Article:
I think that charging them an hourly rate is a good idea and whilst it will probably cover your lunch and travel costs, at least you have made a decision that you are comfortable on. Just make sure that they understand that they are getting a substantial discount. One thing I will say, is that no job should cost you money.
SuperCow said:
Touché. That was a completely random example I made up. How about for the New England Patriot's farm team, then? Or is it Patriots'? ;)

How about the Patriotses?

Mate - I just didn't want to see you put your hard earned dollars (and Canadian dollars are worth about as much as Australian ones) in a scam.
As a tech person involved with the show, unless you are a member of the non-for profit by intent, it's work just as for profit. Undercutting your pay unless in need of rent and work is a choice you should be making not as per the tax status of the company you do the job for but as per the work available. I'm not aware of any tax write off's that will do you any good in taking a pay cut when you don't have enough to claim already in profits. Your tax accountant you pay for might find some profit in this for you, but you get what you pay for in breaking even thus with such work.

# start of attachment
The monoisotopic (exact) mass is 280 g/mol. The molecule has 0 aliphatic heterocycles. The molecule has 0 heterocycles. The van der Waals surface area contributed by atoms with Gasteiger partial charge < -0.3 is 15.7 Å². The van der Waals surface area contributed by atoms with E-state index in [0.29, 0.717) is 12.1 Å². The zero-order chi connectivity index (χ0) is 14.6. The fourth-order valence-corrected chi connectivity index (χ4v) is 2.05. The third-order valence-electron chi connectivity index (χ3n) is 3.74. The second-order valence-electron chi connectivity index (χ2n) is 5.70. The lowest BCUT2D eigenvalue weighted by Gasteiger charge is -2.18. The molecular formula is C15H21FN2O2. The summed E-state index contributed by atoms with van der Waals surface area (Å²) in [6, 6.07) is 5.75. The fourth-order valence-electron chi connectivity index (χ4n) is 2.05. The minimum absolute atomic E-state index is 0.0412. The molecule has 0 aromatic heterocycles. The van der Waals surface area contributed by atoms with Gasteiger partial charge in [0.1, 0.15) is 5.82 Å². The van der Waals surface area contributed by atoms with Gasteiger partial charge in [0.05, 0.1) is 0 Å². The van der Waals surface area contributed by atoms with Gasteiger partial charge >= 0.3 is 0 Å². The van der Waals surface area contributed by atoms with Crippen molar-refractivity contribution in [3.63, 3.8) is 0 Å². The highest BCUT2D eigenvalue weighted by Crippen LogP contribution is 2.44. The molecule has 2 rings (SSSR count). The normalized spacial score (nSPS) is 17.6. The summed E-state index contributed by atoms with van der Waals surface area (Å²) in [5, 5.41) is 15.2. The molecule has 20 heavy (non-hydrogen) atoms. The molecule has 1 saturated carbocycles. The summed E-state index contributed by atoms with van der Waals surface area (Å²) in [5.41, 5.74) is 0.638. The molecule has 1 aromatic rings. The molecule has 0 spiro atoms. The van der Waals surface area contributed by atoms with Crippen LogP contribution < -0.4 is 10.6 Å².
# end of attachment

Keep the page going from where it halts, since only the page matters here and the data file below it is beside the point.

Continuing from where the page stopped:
In other words, a tax letter stating how much pay you loose is a donation might or might not work to your advantage. This given you make rent in working the show and passing up for real pay gigs. Work is work and take pay for what is offered when in need, but the tax status of the company you do the job for should not be a part of your own for profit and paying taxes on work you do negotiations. Either they are going to hire you for your skills or hire someone less skilled willing to take a pay cut. Hopefully they will be safe. If in the position that you need work, in negotiations be clear that you are taking that pay cut, get the tax letter noting your loss of pay, but ensure they know you expect X amount of pay normally and next year expect that much should you wish to work for less.